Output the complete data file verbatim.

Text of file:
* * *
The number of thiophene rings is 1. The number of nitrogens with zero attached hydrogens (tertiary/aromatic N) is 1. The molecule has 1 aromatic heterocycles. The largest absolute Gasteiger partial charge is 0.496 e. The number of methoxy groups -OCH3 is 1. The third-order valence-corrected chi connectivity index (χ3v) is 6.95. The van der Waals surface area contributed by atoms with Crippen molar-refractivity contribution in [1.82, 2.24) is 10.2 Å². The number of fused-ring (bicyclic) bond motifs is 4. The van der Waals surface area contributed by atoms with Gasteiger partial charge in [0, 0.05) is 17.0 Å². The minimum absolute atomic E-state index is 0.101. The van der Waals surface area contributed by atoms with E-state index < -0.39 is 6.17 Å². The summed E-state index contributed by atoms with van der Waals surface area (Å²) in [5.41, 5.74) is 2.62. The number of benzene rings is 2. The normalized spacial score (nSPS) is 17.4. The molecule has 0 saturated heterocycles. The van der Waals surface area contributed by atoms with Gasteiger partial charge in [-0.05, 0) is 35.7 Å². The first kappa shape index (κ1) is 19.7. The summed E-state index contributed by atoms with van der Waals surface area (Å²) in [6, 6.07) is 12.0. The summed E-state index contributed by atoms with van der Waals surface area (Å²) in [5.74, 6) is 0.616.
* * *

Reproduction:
The number of thiophene rings is 1. The number of nitrogens with zero attached hydrogens (tertiary/aromatic N) is 1. The molecule has 1 aromatic heterocycles. The largest absolute Gasteiger partial charge is 0.496 e. The number of methoxy groups -OCH3 is 1. The third-order valence-corrected chi connectivity index (χ3v) is 6.95. The van der Waals surface area contributed by atoms with Crippen molar-refractivity contribution in [1.82, 2.24) is 10.2 Å². The number of fused-ring (bicyclic) bond motifs is 4. The van der Waals surface area contributed by atoms with Gasteiger partial charge in [0, 0.05) is 17.0 Å². The minimum absolute atomic E-state index is 0.101. The van der Waals surface area contributed by atoms with E-state index < -0.39 is 6.17 Å². The summed E-state index contributed by atoms with van der Waals surface area (Å²) in [5.41, 5.74) is 2.62. The number of benzene rings is 2. The normalized spacial score (nSPS) is 17.4. The molecule has 0 saturated heterocycles. The van der Waals surface area contributed by atoms with Gasteiger partial charge in [-0.05, 0) is 35.7 Å². The first kappa shape index (κ1) is 19.7. The summed E-state index contributed by atoms with van der Waals surface area (Å²) in [6, 6.07) is 12.0. The summed E-state index contributed by atoms with van der Waals surface area (Å²) in [5.74, 6) is 0.616.